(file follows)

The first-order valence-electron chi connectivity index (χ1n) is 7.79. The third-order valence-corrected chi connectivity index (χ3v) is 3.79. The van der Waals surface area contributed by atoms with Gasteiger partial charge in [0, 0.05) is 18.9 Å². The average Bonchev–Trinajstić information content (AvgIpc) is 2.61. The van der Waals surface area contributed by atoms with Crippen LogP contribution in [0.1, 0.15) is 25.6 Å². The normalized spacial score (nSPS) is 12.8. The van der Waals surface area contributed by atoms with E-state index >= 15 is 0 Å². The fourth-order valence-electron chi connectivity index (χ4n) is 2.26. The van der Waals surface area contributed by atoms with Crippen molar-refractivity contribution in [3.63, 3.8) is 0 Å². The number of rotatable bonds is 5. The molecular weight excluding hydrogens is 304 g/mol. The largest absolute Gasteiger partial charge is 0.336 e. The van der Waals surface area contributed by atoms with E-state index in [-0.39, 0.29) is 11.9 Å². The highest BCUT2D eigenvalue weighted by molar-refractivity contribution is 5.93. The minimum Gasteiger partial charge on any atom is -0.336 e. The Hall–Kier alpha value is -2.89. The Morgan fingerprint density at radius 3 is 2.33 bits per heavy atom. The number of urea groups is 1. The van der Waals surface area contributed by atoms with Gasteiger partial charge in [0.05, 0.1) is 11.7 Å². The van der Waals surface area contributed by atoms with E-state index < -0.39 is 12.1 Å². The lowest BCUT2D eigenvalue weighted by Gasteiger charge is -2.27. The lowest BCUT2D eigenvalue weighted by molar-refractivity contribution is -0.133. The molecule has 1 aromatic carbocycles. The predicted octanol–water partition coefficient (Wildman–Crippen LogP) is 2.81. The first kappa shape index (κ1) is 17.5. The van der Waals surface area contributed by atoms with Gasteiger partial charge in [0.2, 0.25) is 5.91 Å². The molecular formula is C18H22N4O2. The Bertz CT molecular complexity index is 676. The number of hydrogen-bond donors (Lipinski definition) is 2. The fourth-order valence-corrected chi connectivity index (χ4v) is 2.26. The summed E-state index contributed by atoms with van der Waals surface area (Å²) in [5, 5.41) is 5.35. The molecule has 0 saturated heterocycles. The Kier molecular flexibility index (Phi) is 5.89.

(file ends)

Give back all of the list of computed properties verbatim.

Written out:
The first-order valence-electron chi connectivity index (χ1n) is 7.79. The third-order valence-corrected chi connectivity index (χ3v) is 3.79. The van der Waals surface area contributed by atoms with Gasteiger partial charge in [0, 0.05) is 18.9 Å². The average Bonchev–Trinajstić information content (AvgIpc) is 2.61. The van der Waals surface area contributed by atoms with Crippen LogP contribution in [0.1, 0.15) is 25.6 Å². The normalized spacial score (nSPS) is 12.8. The van der Waals surface area contributed by atoms with E-state index >= 15 is 0 Å². The fourth-order valence-electron chi connectivity index (χ4n) is 2.26. The van der Waals surface area contributed by atoms with Crippen molar-refractivity contribution in [3.63, 3.8) is 0 Å². The number of rotatable bonds is 5. The molecular weight excluding hydrogens is 304 g/mol. The largest absolute Gasteiger partial charge is 0.336 e. The van der Waals surface area contributed by atoms with E-state index in [-0.39, 0.29) is 11.9 Å². The highest BCUT2D eigenvalue weighted by molar-refractivity contribution is 5.93. The minimum Gasteiger partial charge on any atom is -0.336 e. The Hall–Kier alpha value is -2.89. The Morgan fingerprint density at radius 3 is 2.33 bits per heavy atom. The number of urea groups is 1. The van der Waals surface area contributed by atoms with Gasteiger partial charge in [0.05, 0.1) is 11.7 Å². The van der Waals surface area contributed by atoms with E-state index < -0.39 is 12.1 Å². The lowest BCUT2D eigenvalue weighted by Gasteiger charge is -2.27. The lowest BCUT2D eigenvalue weighted by molar-refractivity contribution is -0.133. The molecule has 1 aromatic carbocycles. The predicted octanol–water partition coefficient (Wildman–Crippen LogP) is 2.81. The first kappa shape index (κ1) is 17.5. The van der Waals surface area contributed by atoms with Gasteiger partial charge in [0.2, 0.25) is 5.91 Å². The molecular formula is C18H22N4O2. The Bertz CT molecular complexity index is 676. The number of hydrogen-bond donors (Lipinski definition) is 2. The fourth-order valence-corrected chi connectivity index (χ4v) is 2.26. The summed E-state index contributed by atoms with van der Waals surface area (Å²) in [5, 5.41) is 5.35. The molecule has 0 saturated heterocycles. The Kier molecular flexibility index (Phi) is 5.89.